It is one of the biggest mysteries of the Penn State scandal: how has former university president Graham Spanier escaped criminal indictment in connection with the Jerry Sandusky sexual-abuse case? Two other former top school officials—ex-VP Gary Schultz and onetime athletic director Tim Curley—are facing trial on charges of failure to report suspected child abuse and lying to a grand jury. All three were singled out for scathing criticism in the Freeh report, the definitive investigation into the university’s handling of the Sandusky scandal, for their “concealment” of the football coach’s sordid conduct and for their “striking lack of empathy for child abuse victims.” Yet Spanier has so far remained untouched by the law. Now, nearly nine weeks after Sandusky was found guilty of 45 counts of sexually assaulting 10 boys, the silent Spanier has emerged from hiding for a media blitz.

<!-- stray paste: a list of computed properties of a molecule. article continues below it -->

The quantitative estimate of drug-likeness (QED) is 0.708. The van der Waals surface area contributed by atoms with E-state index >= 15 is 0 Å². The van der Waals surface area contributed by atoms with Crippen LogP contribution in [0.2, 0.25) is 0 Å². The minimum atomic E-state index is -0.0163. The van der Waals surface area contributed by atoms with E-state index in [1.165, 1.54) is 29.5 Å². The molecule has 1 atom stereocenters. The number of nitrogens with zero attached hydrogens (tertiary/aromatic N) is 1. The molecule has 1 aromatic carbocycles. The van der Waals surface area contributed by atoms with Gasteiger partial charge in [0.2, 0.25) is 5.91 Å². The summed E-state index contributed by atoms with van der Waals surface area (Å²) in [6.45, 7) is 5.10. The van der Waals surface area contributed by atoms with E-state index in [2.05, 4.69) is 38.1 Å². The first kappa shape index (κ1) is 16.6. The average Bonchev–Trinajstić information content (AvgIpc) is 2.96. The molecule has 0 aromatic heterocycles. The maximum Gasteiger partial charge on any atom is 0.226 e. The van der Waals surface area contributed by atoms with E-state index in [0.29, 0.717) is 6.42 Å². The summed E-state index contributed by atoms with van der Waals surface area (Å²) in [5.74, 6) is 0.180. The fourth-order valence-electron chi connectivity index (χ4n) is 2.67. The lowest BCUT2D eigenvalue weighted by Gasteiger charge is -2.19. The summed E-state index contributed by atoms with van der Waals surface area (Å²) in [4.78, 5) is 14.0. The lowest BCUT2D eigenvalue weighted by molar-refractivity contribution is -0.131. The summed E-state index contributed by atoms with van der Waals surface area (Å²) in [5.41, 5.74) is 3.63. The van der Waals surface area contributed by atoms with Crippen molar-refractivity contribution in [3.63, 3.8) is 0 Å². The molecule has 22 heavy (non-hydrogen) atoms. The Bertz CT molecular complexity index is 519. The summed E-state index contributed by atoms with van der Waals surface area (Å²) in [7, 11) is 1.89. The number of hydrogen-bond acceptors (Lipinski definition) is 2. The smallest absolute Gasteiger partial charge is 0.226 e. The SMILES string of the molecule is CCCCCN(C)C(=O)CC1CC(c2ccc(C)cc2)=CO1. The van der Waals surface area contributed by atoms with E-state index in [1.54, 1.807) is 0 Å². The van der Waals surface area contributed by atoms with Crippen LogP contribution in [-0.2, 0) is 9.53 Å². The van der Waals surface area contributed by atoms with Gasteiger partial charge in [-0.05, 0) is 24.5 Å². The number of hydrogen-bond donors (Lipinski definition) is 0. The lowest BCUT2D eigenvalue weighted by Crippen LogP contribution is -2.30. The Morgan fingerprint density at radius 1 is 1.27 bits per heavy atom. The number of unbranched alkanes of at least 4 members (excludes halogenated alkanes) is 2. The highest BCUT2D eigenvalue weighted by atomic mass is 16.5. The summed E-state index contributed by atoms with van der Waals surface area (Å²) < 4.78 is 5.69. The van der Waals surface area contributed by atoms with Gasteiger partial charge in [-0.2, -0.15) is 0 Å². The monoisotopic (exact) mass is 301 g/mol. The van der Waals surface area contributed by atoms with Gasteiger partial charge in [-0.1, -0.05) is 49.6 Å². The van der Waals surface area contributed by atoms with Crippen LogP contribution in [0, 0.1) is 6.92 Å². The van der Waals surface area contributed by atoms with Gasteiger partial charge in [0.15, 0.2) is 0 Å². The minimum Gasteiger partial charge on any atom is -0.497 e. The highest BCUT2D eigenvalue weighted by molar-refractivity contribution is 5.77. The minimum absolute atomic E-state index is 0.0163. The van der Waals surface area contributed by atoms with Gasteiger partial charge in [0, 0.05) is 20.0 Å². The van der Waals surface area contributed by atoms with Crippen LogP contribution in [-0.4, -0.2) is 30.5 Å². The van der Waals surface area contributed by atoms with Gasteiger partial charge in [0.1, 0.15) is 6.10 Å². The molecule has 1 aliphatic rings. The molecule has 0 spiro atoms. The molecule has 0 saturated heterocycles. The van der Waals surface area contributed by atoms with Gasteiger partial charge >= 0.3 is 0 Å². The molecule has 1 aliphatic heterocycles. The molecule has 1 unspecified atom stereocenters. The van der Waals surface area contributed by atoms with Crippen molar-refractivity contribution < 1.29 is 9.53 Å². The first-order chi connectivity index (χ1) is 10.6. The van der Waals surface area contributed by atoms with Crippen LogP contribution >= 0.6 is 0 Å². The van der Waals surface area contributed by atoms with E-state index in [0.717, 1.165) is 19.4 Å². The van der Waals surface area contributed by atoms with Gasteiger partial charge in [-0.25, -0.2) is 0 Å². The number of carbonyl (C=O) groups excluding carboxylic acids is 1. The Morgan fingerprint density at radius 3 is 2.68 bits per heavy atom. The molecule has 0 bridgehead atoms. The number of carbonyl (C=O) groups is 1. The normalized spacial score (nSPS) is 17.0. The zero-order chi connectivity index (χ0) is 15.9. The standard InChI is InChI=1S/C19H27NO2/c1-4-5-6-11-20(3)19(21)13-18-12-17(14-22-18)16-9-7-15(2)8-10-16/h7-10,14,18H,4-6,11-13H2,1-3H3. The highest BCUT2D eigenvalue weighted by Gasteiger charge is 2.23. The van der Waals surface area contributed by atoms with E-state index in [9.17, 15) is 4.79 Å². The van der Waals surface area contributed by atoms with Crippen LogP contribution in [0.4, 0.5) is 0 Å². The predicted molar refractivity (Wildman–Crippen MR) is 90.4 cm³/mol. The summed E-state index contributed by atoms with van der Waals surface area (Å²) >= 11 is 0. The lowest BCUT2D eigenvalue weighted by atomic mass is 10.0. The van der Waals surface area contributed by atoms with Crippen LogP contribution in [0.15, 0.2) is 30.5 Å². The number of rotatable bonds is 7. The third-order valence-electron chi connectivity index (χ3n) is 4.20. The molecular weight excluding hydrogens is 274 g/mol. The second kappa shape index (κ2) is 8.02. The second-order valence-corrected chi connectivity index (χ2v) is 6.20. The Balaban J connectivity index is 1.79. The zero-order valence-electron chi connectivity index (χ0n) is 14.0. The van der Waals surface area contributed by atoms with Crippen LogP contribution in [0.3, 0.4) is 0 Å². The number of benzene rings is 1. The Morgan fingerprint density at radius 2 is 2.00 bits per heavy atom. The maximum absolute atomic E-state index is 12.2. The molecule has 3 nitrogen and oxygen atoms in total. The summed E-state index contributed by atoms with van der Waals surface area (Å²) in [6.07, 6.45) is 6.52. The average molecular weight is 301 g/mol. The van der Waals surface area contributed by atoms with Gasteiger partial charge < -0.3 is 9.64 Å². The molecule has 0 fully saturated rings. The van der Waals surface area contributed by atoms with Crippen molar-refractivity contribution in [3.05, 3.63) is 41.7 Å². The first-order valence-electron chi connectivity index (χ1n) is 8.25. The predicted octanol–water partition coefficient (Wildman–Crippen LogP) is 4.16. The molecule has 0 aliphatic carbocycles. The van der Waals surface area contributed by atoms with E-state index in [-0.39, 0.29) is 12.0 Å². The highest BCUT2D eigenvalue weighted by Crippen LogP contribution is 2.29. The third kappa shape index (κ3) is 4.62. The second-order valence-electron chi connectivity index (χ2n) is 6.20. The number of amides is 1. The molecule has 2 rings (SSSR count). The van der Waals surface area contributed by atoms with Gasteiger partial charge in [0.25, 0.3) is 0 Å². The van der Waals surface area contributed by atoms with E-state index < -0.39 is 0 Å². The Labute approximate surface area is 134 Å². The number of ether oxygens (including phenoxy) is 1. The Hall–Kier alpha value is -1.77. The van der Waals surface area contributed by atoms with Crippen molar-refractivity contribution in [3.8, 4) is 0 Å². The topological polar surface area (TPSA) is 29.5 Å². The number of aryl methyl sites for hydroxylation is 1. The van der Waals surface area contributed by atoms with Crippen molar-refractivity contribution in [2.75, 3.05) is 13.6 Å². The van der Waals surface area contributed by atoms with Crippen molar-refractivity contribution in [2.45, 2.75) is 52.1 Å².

Spanier’s salvo comes just as unconfirmed rumors are flying that an indictment for the ex-president is imminent. On Wednesday morning, Spanier’s lawyers staged a hastily called news conference in Philadelphia to personally and professionally blast the director of the independent probe, former FBI chief Louis Freeh, for what was termed a shoddy investigation.
Later that day The New Yorker’s Jeffrey Toobin posted a lengthy Q and A with Spanier. In the interview transcript, Spanier insisted he had no recollection of a 1998 police investigation of Sandusky’s conduct with a boy and also that he never understood that a 2001 shower incident with Sandusky and another boy was sexual in nature. (“It was reported they were ‘horsing around’ in the shower,” he told Toobin.) Spanier also maintained that when called to testify to a grand jury in April 2011, he believed the probe had to do with the “horseplay” incident and was “stunned” to learn the panel was looking at Sandusky for possible child sodomy. This despite a front-page story published in a local paper weeks earlier—in March 2011—that revealed police were investigating Sandusky for sexually abusing a 15-year-old boy. Spanier’s claim to The New Yorker that he had done nothing wrong went largely unchallenged.